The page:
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Gender and Class in English Asylums, 1890-1914
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Table of Contents

Introduction 1. The Making of the Patient Population 2. Medical Officers 3. Attendants and Nurses 4. The Asylum Regime 5. From Asylum to Mental Hospital 6. Ward Life Conclusion

Promotional Information

"Hide's insights into asylum life prior to the Great War make this an indispensable book for anyone interested in madness. She is not only interested in the lives of physicians, nurses, and attendants, but also in the lived experiences of patients." - Joanna Bourke, Birkbeck College, University of London, UK

About the Author

Louise Hide is an Honorary Research Fellow at Birkbeck College, University of London, UK where she completed her PhD and has been working as a researcher on a three-year Wellcome Trust funded project on the history of bodily pain. This is her second work of non-fiction.

Reviews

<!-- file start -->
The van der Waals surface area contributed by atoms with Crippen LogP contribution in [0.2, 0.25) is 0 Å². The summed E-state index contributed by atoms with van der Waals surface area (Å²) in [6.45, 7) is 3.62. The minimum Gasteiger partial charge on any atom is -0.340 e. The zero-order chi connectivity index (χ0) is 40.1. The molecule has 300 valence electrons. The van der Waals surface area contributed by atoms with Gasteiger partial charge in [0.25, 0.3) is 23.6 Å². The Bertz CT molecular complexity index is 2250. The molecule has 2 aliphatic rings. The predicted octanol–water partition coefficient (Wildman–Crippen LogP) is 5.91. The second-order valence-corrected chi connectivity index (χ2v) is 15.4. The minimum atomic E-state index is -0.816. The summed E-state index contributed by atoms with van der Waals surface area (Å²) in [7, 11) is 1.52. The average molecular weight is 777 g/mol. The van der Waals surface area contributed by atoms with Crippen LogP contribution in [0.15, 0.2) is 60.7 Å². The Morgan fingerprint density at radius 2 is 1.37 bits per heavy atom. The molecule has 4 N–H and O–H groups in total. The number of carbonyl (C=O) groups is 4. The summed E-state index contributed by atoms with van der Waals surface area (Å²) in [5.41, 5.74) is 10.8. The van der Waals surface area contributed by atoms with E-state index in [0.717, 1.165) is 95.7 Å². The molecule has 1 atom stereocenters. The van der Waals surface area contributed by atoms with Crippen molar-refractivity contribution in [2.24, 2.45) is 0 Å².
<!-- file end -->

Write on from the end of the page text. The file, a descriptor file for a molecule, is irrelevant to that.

"Gender and Class in English Asylums, 1890-1914 is a successful transition in Hide's research interests. ... Gender and Class in English Asylums, 1890-1914 is an essential read for those beginning to grapple with the place of gender and class in British asylums." (Jennifer Farquharson, History of Psychiatry, Vol. 26 (3), September, 2016)"The book is written in such a way as to be easily accessible and enjoyed by readers who may not have previous knowledge of the asylum system. ... this study is well researched, and the author shows a depth of understanding that makes this book an enjoyable read. ... it will be useful to many scholars of asylum, medical, and social history." (Dee Hoole, H-Disability, H-Net Reviews, h-net.org, June, 2016)"Louise Hide's Gender and Class in English Asylums, 1890-1914 is an excellent book. Inmany ways it returns readers to the central intellectual concerns of the vast asylum literature, and pivots on a historical interpretation of the 'total institution' concept examined by Erving Goffman. ... This volume is a well-written history, one driven by intrinsically interesting narratives and accounts of these institutional worlds and their inhabitants." (Catharine Coleborne, Social History of Medicine, October, 2015)"Louise Hide's meticulously researched book shows that this was far from the full story and that, on the contrary, it was a period of transition when interesting things were taking place even within the large institutions. ... This highly recommended book shows conclusively that this was far being a period of stagnation in the development of institutional mental health provision." (Leonard Smith, Medical History, Vol. 59 (3), July, 2015)

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